"Apffel or Knopff Regal is 8 feet of clay; Because of its proportions / that it stands like an apple on a stalk / so called; The largest corpus is about 4 inches high / has a small tube / the size of its mouthpiece / and on the same tube a round button full of small holes / drilled like a pintle button / because the sonus has to go out again: It is also on the shelf Kind of more lovely and much quieter / because listening to another shelf / is intended to be used in Positiffen / so in rooms. "
The apple-shaped resonance bodies reduce the volume of the comparatively loud shelves and the sound becomes softer. In addition, the extraordinary optics cause a stir. Like all shelves from this era, the apple shelf is built with a chorus. The key range (Gothic) is F, G, A, B-g``a ''. The sound is related to that of trombones , bassoons and sordoons .
The organist Paul Hofhaimer played in 1506 on an apple shelf in a mass in front of Emperor Maximilian I. This is recorded in the wood engraving of Emperor Maximilian, hearing the mass by Hans Weiditz from 1518. Maximilian had this instrument built for his court organist Hofhaimer. Johann Gottlob Töpfer describes this apple shelf in his work The Theory and Practice of Organ Building:
“One sees a the keyboard, b the wind chest and c the bellows, which is lifted on a crutch d and weighed down by a dolphin-like weight e . The shelf has four rows of reed pipes, which seem to form only one register. The sound bodies, apparently made of brass, have a strange shape, which they are spherically shaped and provided with incisions, which are reminiscent of those of the bells. It is a so-called button shelf. The apple shelf is constructed similarly, only the spherical bodies have several sound holes. "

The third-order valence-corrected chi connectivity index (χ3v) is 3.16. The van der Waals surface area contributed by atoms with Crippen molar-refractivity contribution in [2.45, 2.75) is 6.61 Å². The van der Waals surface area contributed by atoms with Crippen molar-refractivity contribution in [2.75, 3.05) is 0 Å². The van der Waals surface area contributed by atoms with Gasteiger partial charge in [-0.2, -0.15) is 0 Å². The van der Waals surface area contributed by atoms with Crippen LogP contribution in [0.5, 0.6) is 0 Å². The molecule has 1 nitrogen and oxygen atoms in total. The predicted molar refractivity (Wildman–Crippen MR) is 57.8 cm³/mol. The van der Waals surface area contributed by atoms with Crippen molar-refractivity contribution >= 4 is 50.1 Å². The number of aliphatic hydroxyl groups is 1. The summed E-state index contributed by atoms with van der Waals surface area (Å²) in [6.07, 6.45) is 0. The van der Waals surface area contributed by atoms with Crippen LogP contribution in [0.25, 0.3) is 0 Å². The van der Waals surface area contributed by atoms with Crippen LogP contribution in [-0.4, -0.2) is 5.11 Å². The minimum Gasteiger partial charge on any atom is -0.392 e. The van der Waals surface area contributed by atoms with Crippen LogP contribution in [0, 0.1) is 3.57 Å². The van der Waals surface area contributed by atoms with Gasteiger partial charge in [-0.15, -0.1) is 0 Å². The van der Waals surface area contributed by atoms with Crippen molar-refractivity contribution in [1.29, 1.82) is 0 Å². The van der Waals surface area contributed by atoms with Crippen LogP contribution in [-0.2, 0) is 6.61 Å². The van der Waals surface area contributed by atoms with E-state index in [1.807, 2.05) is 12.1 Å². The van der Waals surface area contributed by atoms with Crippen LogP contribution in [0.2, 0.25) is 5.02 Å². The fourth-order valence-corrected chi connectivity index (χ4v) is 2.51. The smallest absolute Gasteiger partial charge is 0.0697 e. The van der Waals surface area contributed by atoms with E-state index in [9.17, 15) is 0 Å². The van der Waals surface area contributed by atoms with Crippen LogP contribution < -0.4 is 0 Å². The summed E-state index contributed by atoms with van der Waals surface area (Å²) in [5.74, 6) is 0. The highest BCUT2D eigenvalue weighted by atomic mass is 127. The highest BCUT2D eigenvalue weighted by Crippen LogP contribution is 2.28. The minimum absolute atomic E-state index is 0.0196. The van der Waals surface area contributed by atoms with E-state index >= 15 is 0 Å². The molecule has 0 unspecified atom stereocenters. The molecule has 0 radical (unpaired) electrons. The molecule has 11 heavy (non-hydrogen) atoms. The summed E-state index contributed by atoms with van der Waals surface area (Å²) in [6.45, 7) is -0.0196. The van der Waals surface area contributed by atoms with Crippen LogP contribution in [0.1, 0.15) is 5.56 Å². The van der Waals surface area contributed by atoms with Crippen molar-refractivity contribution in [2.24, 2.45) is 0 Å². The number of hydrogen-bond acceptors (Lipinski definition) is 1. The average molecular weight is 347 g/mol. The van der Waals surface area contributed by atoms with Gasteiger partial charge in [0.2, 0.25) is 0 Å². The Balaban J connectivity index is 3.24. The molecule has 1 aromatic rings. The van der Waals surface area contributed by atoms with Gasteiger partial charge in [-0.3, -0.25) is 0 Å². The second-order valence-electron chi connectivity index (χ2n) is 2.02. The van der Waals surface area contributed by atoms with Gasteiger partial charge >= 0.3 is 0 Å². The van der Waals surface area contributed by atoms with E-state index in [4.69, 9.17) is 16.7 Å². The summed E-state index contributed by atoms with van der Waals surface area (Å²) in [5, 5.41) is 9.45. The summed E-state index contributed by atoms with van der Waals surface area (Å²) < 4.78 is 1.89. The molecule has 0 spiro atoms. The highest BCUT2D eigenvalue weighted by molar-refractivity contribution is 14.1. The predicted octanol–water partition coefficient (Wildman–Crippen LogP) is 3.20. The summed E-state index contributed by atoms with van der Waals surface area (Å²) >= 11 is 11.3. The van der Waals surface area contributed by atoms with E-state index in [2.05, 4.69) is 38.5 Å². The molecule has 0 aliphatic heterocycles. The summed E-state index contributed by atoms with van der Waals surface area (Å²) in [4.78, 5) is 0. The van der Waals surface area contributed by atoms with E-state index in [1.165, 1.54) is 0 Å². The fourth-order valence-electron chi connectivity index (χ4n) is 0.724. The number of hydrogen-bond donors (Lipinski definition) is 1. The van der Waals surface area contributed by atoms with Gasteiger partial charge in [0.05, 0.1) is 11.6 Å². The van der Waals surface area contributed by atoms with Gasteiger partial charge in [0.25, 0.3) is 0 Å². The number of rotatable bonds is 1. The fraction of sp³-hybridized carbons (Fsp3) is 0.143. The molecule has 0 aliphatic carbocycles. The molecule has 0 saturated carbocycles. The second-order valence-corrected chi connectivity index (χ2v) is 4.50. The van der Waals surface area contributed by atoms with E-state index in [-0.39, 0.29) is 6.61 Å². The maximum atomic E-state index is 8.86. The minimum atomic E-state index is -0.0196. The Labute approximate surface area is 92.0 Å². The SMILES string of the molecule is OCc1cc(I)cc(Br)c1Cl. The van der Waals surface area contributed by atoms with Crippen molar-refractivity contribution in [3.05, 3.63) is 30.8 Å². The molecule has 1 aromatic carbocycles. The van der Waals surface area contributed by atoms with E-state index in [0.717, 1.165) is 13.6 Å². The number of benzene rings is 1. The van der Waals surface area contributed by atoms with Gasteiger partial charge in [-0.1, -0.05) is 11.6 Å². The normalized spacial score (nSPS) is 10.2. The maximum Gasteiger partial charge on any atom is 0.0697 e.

Töpfer derives the origin of the term shelves from “royal instrument” (Latin regalis = 'royal'; 'worthy of a king').
Orgelbau Kögler made a reconstruction of the Maximilian apple shelf.
- Jakob Adlung : Musica mechanica organoedi: That is: Thorough instruction of the structure, use and maintenance, & c. organs, clavicymbals, clavichords and other instruments, as far as an organist needs to know something about such things, Part I, Chapter VII, p. 72, 1726 (published posthumously, FW Birnstiel, Berlin 1768).
- Johann Gottlob Töpfer : The theory and practice of organ building. BF Voigt, 1888, p. 278 ( limited preview in the Google book search).
- Peter Waldner at the apple shelf on January 10, 2021. Peter Waldner plays four works from the early Renaissance on the replica of the Maximilian apple shelf
- Apple pipework . In: Universal Lexicon of the Present and Past . 4., reworked. and greatly increased edition, Volume 1: A – Aufzwingen , self-published, Altenburg 1857, p. 596 .
- August Reissmann (Ed.): Handlexikon der Tonkunst. R. Oppenheim, 1882, p. 21 ( limited preview in Google book search).
- Friedrich Jakob: The organ and the flora. Orgelbau Th. Kuhn, 1986, p. 14 ( limited preview in the Google book search).
- Description by Praetorius
- Martin Kirnbauer: Instrumental artist at the court of Maximilian I. In: Musical life of the late Middle Ages in the Austria region. 2016
- Apple shelf website of the Kögler Orgelbau company in St. Florian
- Note: also called Knöpfling shelf, see: Otto Wangemann : History of the organ and the art of organ building from the first beginnings to the present. Sendet, 1881, ISBN 3500303706 ( limited preview in Google Book Search)
- Apple shelf at Adlung 1726.